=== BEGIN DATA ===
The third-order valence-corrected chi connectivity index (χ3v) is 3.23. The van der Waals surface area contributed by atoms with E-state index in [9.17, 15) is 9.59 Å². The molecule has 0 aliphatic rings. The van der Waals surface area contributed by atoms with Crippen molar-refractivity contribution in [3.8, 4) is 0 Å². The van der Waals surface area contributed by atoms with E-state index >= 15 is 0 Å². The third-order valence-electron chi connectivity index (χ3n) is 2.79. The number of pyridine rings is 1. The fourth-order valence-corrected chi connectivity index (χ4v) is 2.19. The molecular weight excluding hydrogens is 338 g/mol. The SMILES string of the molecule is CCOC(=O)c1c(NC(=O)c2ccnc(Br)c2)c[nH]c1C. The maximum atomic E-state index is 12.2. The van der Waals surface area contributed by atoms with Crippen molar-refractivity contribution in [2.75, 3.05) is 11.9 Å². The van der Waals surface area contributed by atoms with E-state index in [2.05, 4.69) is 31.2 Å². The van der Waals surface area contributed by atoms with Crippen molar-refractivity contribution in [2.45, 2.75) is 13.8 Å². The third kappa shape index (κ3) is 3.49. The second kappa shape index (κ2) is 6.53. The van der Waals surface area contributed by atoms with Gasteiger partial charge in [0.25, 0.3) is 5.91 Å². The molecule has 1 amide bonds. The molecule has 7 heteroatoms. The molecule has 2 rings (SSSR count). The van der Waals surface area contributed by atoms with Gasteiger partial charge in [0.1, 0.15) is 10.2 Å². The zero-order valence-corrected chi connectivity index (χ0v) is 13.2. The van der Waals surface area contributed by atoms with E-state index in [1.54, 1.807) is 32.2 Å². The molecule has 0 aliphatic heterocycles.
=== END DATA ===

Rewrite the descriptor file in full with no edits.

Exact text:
The third-order valence-corrected chi connectivity index (χ3v) is 3.23. The van der Waals surface area contributed by atoms with E-state index in [9.17, 15) is 9.59 Å². The molecule has 0 aliphatic rings. The van der Waals surface area contributed by atoms with Crippen molar-refractivity contribution in [3.8, 4) is 0 Å². The van der Waals surface area contributed by atoms with E-state index >= 15 is 0 Å². The third-order valence-electron chi connectivity index (χ3n) is 2.79. The number of pyridine rings is 1. The fourth-order valence-corrected chi connectivity index (χ4v) is 2.19. The molecular weight excluding hydrogens is 338 g/mol. The SMILES string of the molecule is CCOC(=O)c1c(NC(=O)c2ccnc(Br)c2)c[nH]c1C. The maximum atomic E-state index is 12.2. The van der Waals surface area contributed by atoms with Crippen molar-refractivity contribution in [2.75, 3.05) is 11.9 Å². The van der Waals surface area contributed by atoms with E-state index in [2.05, 4.69) is 31.2 Å². The van der Waals surface area contributed by atoms with Crippen molar-refractivity contribution in [2.45, 2.75) is 13.8 Å². The third kappa shape index (κ3) is 3.49. The second kappa shape index (κ2) is 6.53. The van der Waals surface area contributed by atoms with Gasteiger partial charge in [0.25, 0.3) is 5.91 Å². The molecule has 1 amide bonds. The molecule has 7 heteroatoms. The molecule has 2 rings (SSSR count). The van der Waals surface area contributed by atoms with Gasteiger partial charge in [0.1, 0.15) is 10.2 Å². The zero-order valence-corrected chi connectivity index (χ0v) is 13.2. The van der Waals surface area contributed by atoms with E-state index in [1.54, 1.807) is 32.2 Å². The molecule has 0 aliphatic heterocycles.